Tuesday, September 1, 2015

Phaser tutorial: Phaser and Spriter skeletal animation


Previous Phaser tutorials:
Phaser tutorial: DronShooter - simple game in Typescript - Part 3
Phaser tutorial: DronShooter - simple game in Typescript - Part 2
Phaser tutorial: adding 9-patch image support to Phaser
Phaser tutorial: DronShooter - simple game in Typescript - Part 1
Phaser tutorial: custom easing functions for tweening and easing functions with parameters
Phaser tutorial: sprites and custom properties for atlas frames
Phaser tutorial: manage different screen sizes
Phaser tutorial: How to wrap bitmap text

 Recently I was looking for some way how to play skeletal / bone animated characters in Phaser. Unfortunately, there is not too much choices if you just want to try some tool in end-to-end way (from creating animation in tool to playing it in Phaser game).
 Finally, I managed to do it and it is what this article is about. So, read on...

Tools overview

 First I was looking for available tools. I found four which interested me and which I decided to examine deeper:
  • Creature - looks very impressive. From Phaser 2.4.0 it is even supported in engine. But, it costs $99 for Basic and $170 for Pro version. In Trial version you cannot save or export your project. It can be good for artist to try the tool, but I am coder and, as already mentioned, my attempt was to try end-to-end implementation. Beside this, it looks that WebGL rendering mode is needed,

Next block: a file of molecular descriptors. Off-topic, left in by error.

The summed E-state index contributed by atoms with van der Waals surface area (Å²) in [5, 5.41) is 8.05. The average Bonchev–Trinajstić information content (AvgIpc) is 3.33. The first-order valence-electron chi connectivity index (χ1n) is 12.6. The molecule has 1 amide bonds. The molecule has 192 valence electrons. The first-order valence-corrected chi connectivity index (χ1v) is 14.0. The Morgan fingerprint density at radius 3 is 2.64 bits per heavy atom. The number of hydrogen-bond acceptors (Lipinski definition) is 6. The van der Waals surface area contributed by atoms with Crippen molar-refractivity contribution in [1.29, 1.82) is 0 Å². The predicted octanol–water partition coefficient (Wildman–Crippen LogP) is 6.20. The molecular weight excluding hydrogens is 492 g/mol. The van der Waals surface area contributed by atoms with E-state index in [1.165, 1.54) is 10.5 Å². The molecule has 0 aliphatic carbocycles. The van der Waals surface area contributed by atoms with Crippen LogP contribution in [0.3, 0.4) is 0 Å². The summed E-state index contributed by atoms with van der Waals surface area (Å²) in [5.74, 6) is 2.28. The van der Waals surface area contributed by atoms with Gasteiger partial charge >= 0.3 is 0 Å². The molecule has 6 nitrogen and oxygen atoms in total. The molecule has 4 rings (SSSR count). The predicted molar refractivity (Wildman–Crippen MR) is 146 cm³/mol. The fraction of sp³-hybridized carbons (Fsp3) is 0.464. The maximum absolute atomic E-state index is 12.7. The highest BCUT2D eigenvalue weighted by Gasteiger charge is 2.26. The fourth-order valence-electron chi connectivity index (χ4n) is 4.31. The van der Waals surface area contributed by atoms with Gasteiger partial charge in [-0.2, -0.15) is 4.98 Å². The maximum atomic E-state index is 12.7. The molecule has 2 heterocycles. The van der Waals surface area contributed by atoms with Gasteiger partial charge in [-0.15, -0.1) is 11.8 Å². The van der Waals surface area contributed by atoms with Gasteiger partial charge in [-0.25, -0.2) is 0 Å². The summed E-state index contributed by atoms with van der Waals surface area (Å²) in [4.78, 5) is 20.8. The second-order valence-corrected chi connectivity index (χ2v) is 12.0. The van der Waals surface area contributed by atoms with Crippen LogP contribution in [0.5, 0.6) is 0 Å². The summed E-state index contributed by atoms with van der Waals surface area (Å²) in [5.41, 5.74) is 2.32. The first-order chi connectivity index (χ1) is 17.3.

• DragonBones - this tool attracted me with it price - it is free. But it looks you need Flash Pro to use it. DragonBones is supported by Adobe. So, buy Adobe Flash Pro to get DragonBones for free :-) Beside this, I did not find any documentation on tool's export files,
  • Spine - this tool has documentation on export format, but it does not let you to save and export in trial version. Essential version costs $89 and Professional $289. Hey, I just want to try to make simple animation, export it and implement it in Phaser. I will not blindly buy any tool that does not let me do this - what if its export is horrible mess and making the player will turn into nightmare?,
  • Spriter - this tool made by BrashMonkey has also free and Pro version for $59. But, finally tool, that let me try it, export my animation into .xml or .json. Has some documentation on format. Beside this, its use is simple even for programmer and there is also series of video tutorials, that will guide you through program functions. It also shows, what is only in Pro version.
 From above list I selected Spriter. And if in future I wanted to go Pro with some of the tools, I would definitely do so with Spriter, as I now know it little and I invested time into making runtime for Phaser.


 Despite some other tools, Spriter does not come with runtimes. It is up to you to find some already existing one or to write your own. Spriter has forum, where peoples using it and coder implementing runtimes meets. There you can get links to various runtime implementations. From those I found these two attracted me most:
  • spriter-scon-js by Dean Giberson. It is reading .scon files, which is .json export from Sprites. The implementation is minimal, but reading it helps you to find what is in export and what are relations between its data structures. Also its length encourages you to write your own!,